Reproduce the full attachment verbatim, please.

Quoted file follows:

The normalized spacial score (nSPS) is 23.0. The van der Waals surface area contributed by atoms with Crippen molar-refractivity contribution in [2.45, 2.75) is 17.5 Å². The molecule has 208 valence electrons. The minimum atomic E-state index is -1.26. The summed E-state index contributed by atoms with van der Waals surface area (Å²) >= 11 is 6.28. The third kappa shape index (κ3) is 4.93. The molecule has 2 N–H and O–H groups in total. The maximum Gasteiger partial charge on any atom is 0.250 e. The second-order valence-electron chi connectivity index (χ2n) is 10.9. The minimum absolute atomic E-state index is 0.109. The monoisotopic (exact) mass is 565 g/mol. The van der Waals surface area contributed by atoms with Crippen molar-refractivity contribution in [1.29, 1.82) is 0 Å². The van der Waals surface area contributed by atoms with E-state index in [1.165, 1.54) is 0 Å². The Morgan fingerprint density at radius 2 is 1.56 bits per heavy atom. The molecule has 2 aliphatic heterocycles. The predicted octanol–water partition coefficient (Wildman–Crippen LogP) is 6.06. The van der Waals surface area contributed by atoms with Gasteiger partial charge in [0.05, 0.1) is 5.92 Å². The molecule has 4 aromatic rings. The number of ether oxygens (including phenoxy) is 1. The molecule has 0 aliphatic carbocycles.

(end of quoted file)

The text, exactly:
The normalized spacial score (nSPS) is 23.0. The van der Waals surface area contributed by atoms with Crippen molar-refractivity contribution in [2.45, 2.75) is 17.5 Å². The molecule has 208 valence electrons. The minimum atomic E-state index is -1.26. The summed E-state index contributed by atoms with van der Waals surface area (Å²) >= 11 is 6.28. The third kappa shape index (κ3) is 4.93. The molecule has 2 N–H and O–H groups in total. The maximum Gasteiger partial charge on any atom is 0.250 e. The second-order valence-electron chi connectivity index (χ2n) is 10.9. The minimum absolute atomic E-state index is 0.109. The monoisotopic (exact) mass is 565 g/mol. The van der Waals surface area contributed by atoms with Crippen molar-refractivity contribution in [1.29, 1.82) is 0 Å². The van der Waals surface area contributed by atoms with E-state index in [1.165, 1.54) is 0 Å². The Morgan fingerprint density at radius 2 is 1.56 bits per heavy atom. The molecule has 2 aliphatic heterocycles. The predicted octanol–water partition coefficient (Wildman–Crippen LogP) is 6.06. The van der Waals surface area contributed by atoms with Gasteiger partial charge in [0.05, 0.1) is 5.92 Å². The molecule has 4 aromatic rings. The number of ether oxygens (including phenoxy) is 1. The molecule has 0 aliphatic carbocycles.